I suppose that it is one of those nights where all you can do is audibly sigh and stare at the wall, even though your contacts are blurry. When feeling adventurous, you walk to the bathroom with a plastic blue cup and get water from the faucet because you don't feel like walking the flight of stairs to the kitchen. It doesn't even bother you that much that the water smells like eggs. It has been a long week, a long day, a long night-- Keep on keeping on, my friends, because tomorrow there is a promise of 50 degree weather. Ohioans will crawl out of their homes and bask in the sunlight like newts (assuming that newts bask).
I noticed the week started to increase in length while sitting in my Disabilities Literature class. The creative writing professors always prefer to have classes sit in a way that we can all see each other for discussion purposes. This involves us moving our desks or chairs into a circle, which usually turns into a blob. In this particular class of mine, we had the convenience of multiple desks previously pushed together to create a make-shift long table. On Mondays, Wednesdays, and Fridays, we all walk into class and take seats around our long table with our professor sitting at the head.
During my last class, my professor made a joke that our seating arrangement reflected that of a dinner table. A few of the literary study majors chimed in, saying that it reminded them of Hogwarts. I winced, thinking that first of all, the table seemed a bit Last Supper-ish to me, if anything. Secondly, the amount of times that I hear Harry Potter and The Hunger Games referenced in the English Departments as high literary works of gold is unsettling. (I enjoy both of these works in book and film form. Fiction is difficult for me to personally write, and I appreciate these stories and their fan-base. Hermoine was totally inspirational to me in my elementary days. However, I will never geek out about them or act like they are the best book series ever written. They are not even my favorite examples of young adult fiction). Essentially, I could not imagine being an English Major at say, Cambridge, and talk about Harry Potter or The Hunger Games like my classes currently do. It's embarrassing.
My professor, however, admitted that she did not know anything about Harry Potter. I smiled to myself, finally relieved, and somewhat impressed that she had dodged such a large pop-culture bullet. A few of my fellow classmates gasped, bewildered that anyone, especially an English professor was not educated on the wizarding world of Harry Potter. "You must read the books!" said they, flabbergasted and suddenly alarmingly desperate. A returning-studies student (this detail is important) then suggested that my professor get the books on tape and listen to them in her car on her commute to and from work. She considered this, probably just to humor the class, and then tried to get on with the lesson. Next, panicked that they were losing her interest, multiple of my classmates (lead by our returning-studies friend) started banging their fists on the table and repeatedly chanting "Join the club! Join the club!".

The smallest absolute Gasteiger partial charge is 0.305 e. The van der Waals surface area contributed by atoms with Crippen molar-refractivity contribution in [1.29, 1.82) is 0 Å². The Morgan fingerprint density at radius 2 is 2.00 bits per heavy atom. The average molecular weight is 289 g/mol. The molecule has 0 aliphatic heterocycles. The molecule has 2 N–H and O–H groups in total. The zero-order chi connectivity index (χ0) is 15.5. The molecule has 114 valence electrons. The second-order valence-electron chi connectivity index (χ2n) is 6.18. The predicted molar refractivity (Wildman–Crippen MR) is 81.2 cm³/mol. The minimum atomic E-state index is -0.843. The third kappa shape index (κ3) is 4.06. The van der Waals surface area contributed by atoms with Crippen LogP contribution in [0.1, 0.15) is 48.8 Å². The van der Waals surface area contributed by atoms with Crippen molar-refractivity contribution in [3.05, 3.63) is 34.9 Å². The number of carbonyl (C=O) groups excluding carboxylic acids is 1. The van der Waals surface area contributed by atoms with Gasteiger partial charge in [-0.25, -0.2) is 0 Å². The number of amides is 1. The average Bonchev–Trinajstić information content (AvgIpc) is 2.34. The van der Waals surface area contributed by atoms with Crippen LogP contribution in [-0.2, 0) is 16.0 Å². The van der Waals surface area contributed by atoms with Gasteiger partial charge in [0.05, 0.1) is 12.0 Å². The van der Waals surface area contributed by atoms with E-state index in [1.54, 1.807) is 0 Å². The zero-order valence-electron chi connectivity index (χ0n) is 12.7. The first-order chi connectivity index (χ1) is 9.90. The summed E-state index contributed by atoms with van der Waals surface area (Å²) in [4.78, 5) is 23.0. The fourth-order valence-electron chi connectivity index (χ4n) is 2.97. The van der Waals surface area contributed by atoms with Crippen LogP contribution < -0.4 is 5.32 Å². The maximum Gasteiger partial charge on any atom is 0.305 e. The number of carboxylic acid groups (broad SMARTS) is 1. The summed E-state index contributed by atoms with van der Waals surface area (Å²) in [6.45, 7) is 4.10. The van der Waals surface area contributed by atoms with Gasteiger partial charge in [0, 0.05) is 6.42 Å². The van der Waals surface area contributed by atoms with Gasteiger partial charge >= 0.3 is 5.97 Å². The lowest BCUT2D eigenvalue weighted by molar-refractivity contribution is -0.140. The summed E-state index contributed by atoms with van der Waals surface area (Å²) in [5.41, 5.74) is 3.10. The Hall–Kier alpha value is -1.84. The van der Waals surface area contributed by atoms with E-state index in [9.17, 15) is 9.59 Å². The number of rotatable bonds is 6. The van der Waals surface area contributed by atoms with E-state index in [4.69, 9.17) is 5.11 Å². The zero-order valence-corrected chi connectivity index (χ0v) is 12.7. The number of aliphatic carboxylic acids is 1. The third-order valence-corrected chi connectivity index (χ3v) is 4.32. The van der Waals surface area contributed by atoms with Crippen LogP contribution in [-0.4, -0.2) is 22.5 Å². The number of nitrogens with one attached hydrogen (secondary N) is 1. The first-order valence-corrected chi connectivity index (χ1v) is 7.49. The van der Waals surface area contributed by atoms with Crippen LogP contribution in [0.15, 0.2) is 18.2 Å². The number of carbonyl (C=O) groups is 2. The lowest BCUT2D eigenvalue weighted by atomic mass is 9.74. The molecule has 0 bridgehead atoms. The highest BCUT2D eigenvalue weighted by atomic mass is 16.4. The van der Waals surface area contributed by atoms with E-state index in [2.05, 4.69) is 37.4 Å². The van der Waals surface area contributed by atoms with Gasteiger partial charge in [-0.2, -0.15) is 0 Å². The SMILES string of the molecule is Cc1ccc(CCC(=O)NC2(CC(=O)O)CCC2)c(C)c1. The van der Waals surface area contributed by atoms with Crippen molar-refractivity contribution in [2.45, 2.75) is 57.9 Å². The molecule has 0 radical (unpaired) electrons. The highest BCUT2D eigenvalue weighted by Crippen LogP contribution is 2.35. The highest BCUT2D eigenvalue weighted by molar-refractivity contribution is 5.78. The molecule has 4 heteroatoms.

It was probably the most bizarre and terrifying thing that I had ever witnessed. If we weren't about to discuss a Miranda July piece, I would have literally sprinted out the door, traumatized. Victimized, even.
If I walk into my classroom tomorrow to see select students wearing black cloaks and suspending fire mid-air in between their palms, I would not be the least bit surprised. I would also be in trouble, because I have never taken a Defense Against The Dark Arts class (Really pathetic and corny reference! Trying to stay neutral, readers). *dances with hat and cane out of the room*
Basically, it is almost the weekend. Copious amount of chocolate that I bought on sale and remembering just how cute wiener dogs are is how I plan to get through my Friday responsibilities.